Chicago’s sports columnists were busy pounding keyboards and the hometown Bears not long after California surfer dude Chad Hutchinson came from way down the depth chart to throw three touchdown passes in a 24-14 victory over the Vikings back on Dec. 5, 2004.

The opening line of one column read: “Exactly what have the Bears been thinking the past 10 weeks?” The kicker at the end read: “Necks were sore Sunday from looking back and wondering what might have been.”

Those of us covering the Vikings 12 years ago read that in the airport the next morning, chuckled and knew the author would be wincing over his words soon enough. Hutchinson, the Bears’ fourth quarterback that year, started the next four games, went 0-4 and threw one touchdown pass. The former St. Louis Cardinals pitching prospect, who had started nine games for Bill Parcells in Dallas in 2002, never played again, finishing with three career wins.

The not-so-great Hutchinson comes to mind as some in the media react to what the current Vikings have done to the oh-so-great Aaron Rodgers and Cam Newton the past two weeks. Facing two of the NFC’s teams to beat, the Vikings became THE team to beat by flustering Rodgers and flattening Newton.

It’s been the best two-week stretch of dominant defense in recent memory. Yet too many people spent last week asking what’s wrong with Rodgers (at least until he threw four TD passes in the first half against Detroit). And Monday morning in Charlotte, a sports columnist asked the Panthers and his readers two questions: “Why was Cam Newton sacked eight times?” and “Why could Carolina not win at home against a Minnesota team that didn’t have its starting quarterback, running back or left tackle?”

Perhaps it’s time to stop asking what’s wrong with everybody else and start asking what’s really right with the Vikings.

Folks in Carolina must have short memories if they can’t figure out Sunday’s loss. Essentially, it was a replay of Super Bowl 50.

In that game, the Broncos stopped the run and teed off on Newton, who was sacked six times, turned the ball over three times, posted a 55.4 passer rating and lost 24-10. Sunday, the Vikings stopped the run and teed off on Newton, who was sacked eight times, turned the ball over three times, posted a 47.6 passer rating and lost 22-10.

Sense a pattern yet?

The Broncos had lost their starting Pro Bowl left tackle before the season began. They didn’t have a dominant running back and, with all due respect to Peyton Manning, his passer rating in Super Bowl 50 was 56.6. Sam Bradford’s was 93.0 on Sunday.

Blinded by all the injuries on offense, people forget that there have been no significant injuries to a dominant defense. And if you’re about to say, “What about Sharrif Floyd?” Mike Zimmer might body slam you from the top turnbuckle.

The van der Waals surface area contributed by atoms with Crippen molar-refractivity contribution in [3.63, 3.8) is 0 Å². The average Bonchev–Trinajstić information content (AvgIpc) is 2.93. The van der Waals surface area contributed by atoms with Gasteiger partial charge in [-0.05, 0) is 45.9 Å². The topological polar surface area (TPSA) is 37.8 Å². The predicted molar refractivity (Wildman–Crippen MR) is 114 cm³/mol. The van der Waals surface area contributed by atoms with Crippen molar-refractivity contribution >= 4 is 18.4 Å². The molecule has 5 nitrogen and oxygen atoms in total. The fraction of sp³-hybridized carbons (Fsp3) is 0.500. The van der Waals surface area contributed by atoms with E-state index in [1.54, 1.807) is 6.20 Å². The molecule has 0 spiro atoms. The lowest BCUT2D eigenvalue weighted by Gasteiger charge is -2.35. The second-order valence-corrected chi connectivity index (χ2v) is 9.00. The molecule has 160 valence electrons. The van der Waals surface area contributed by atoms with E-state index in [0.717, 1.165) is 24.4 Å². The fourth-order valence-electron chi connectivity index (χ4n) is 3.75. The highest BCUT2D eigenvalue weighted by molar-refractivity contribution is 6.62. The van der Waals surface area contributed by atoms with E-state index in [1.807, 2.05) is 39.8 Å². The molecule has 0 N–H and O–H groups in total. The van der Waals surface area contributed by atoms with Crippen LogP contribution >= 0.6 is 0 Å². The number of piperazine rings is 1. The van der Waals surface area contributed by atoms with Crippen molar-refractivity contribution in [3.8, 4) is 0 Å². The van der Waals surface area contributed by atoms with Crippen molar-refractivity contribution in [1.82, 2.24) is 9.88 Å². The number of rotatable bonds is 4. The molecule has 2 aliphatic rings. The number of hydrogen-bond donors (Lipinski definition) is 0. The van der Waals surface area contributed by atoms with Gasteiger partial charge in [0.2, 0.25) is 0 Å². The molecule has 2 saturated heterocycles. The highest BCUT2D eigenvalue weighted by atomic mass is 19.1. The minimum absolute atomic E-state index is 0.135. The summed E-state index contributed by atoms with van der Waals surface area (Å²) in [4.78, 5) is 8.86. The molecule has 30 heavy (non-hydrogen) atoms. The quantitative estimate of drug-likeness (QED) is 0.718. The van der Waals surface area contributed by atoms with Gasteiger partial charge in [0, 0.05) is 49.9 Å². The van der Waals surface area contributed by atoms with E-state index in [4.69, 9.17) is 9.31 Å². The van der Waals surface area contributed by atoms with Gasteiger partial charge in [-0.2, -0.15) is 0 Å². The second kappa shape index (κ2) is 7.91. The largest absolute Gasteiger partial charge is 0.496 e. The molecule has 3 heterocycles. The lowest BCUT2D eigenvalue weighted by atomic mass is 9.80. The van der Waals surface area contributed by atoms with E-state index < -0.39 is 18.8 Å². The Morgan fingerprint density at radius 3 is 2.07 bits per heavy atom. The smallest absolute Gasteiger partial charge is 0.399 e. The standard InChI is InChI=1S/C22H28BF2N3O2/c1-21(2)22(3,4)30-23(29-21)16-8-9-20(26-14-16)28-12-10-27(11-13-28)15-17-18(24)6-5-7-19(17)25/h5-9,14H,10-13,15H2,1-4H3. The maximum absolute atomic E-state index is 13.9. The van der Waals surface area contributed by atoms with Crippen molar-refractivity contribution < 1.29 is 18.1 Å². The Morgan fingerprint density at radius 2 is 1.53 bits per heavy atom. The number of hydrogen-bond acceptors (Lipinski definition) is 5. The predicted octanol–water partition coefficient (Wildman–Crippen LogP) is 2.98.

The Vikings coach has been firing not-so-subtle messages across Floyd’s chronically-injured bow for some time now. The latest came Monday when Zimmer credited Floyd’s replacement, Shamar Stephen, with being the top reason the run defense has climbed from the lower half of the league a year ago to seventh through three games.

Five NFL teams are 3-0. Four of them — Philadelphia, the Vikings, Baltimore and New England — have a top-five scoring defense. Denver is eighth.

The Eagles have a rookie quarterback. The Patriots have used two quarterbacks not named Brady. The Broncos have first-year starter Trevor Siemian, and the Vikings have won with Shaun Hill and Bradford, who arrived 25 days ago.

It’s a team game, folks.

Twelve years ago, quarterback Daunte Culpepper was in the mix for league MVP during a record-setting season. But the defense couldn’t stop Chad Hutchinson.

A year earlier, the Vikings started 6-0 and missed the playoffs. The league’s worst teams that year were the 4-12 Giants, Chargers, Raiders and Cardinals. The Vikings lost to all four.

Kerry Collins had 375 yards passing for the Giants. Doug Flutie was 41 when he passed for two touchdowns and ran for two more in San Diego. Rick Mirer led Oakland with the second-best passer rating (111.9) of his career. And, of course, we all know the infamous tale of the Josh McCown-to-Nate Poole season-ending dagger in the desert.

In those four games, the Vikings sacked Collins, Flutie, Mirer and McCown a total of seven times. That’s one fewer fall than Newton took in 60 minutes on Sunday.

There’s nothing wrong with Cam. But there is something right with the Vikings.